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The Irrational fear of JavaScript “Script Kiddies”

Over the last several months, I’ve seen a lot of whining, complaining a fear regarding Angular 2 in particular and the JavaScript platform in general.

Terms like “JavaScript fatigue” are indicative of the attitude.

Another place I see this is with the recent announcement from the Angular team stating there will be another major point release every six months.  Like this is a bad thing?

Or the general attitude that particular (modern) design decisions that have been made in some of the more recent frameworks that have been released are bad for JavaScript.

And I look at that and honestly wonder why these people are programming in the first place.  If change bothers you, you are really in the wrong industry.

The Irrational fear of JavaScript "Script Kiddies"
Photo via tookapic via Visualhunt.com

I’m Moving To …

I seriously saw this comment on one of the articles announcing the major point release and jumping to version 4 instead of 3.  The actual comment was, “I’m going to move to React.”  Now, the reason he was going to move to React because he’s afraid that these major point releases are going to be drastically different from the previous version so that he’ll always need to be learning something new.  I understand the fear.  But, I think it is unfounded.  Aside from the fact that the Angular team has assured us that there won’t be any breaking changes in the next version, what we have to take a look at is WHY there were so many breaking changes from version 1 to version 2.

Remember when…

Remember back to when AngularJS was first introduced?  The best platform we had at the time was jQuery and KnockOut.  Yes, there were others, but those were the most prominent.  Especially jQuery.  Since then, the browsers have stabilized and most of the reasons for using jQuery have vanished.

Another factor we need to consider is that the language has changed.  Oh, yeah, you can still write code like you used to 10 years ago, if you want.  But, the standards committee has finally committed to putting out new standards for the language every year.  So now, we have improvements that handle scope closure issues and fat arrow functions and the promise of not having to use promises or callbacks to force JavaScript into a more synchronous flow by using async and await.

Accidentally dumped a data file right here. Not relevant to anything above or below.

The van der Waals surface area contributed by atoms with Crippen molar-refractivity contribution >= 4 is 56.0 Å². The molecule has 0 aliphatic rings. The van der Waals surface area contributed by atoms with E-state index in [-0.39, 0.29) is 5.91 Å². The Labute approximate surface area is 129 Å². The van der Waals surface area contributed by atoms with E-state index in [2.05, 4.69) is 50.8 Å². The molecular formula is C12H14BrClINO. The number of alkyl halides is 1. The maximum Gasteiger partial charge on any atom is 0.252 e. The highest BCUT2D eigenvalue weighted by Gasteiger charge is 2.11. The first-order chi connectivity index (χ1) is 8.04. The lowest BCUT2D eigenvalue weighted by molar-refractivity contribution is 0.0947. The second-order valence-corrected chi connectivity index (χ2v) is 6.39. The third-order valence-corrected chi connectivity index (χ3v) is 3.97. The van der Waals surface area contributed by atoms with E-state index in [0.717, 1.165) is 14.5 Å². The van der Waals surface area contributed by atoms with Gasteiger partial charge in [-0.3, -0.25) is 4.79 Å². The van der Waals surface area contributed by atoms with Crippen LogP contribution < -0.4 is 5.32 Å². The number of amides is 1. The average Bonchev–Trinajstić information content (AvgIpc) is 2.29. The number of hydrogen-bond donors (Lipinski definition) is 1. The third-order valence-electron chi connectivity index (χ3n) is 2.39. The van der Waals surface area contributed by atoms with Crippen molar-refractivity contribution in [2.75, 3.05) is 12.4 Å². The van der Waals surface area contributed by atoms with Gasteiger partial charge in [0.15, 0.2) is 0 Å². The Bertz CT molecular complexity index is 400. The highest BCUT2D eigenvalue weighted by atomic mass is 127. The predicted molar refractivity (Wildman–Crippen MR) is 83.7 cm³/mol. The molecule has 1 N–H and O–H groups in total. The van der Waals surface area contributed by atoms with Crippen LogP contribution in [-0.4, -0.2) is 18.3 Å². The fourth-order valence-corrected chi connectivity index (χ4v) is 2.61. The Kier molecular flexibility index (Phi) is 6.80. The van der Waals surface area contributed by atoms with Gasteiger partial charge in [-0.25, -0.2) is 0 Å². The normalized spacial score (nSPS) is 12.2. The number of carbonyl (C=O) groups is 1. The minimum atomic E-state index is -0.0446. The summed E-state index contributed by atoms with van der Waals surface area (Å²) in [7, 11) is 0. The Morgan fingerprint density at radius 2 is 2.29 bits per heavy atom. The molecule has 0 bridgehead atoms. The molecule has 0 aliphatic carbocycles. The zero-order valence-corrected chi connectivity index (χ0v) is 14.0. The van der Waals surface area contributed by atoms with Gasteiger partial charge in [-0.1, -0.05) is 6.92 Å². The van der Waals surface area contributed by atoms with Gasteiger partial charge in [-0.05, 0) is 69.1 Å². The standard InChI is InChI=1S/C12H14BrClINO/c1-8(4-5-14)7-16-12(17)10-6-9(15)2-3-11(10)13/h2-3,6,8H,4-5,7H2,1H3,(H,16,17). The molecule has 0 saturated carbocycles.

And then there is the history of various frameworks that have come out since.  We’ve made a lot of mistakes in the past that have led to improved ways of working with JavaScript to achieve various goals.  Function programming has crept into the mainstream.  Reactive programming has become more popular.

For any framework to stay stagnant under these conditions would be foolish, if not suicidal.

And to that programmer who is leaving Angular for React?  Good luck.  You think Angular is bad.  React makes all those changes you dread without changing the major number.

What would it be like if …

Just imagine with me what it would be like if nothing ever changed.  How far back do you want to go?  How about back to where I started programming.  OK, that was 29 years ago.  I started programming on DOS 3.1 using Clipper (that’s a dBase III compiler).  We had 640K (that’s 640,000 bytes, not megs, not gigs) to program in.  We used overlay tricks to cram programs that were three times that size into the computer.  There was no GUI and what graphics we did have were incredibly grainy.  You were lucky if you had color.  There was no Internet, that was still the “property” of the colleges and the universities.  No Google to find answers to your questions.  No blogs. No cell phones. No social media.

And all of that was less than 30 years ago.

And yet, the way many people act, they would like things to stay the same.  And I ask, “Why?”  So that 30 years from today we are still struggling with the same issues we are today?

Maturity

Every new technology goes through essentially the same process.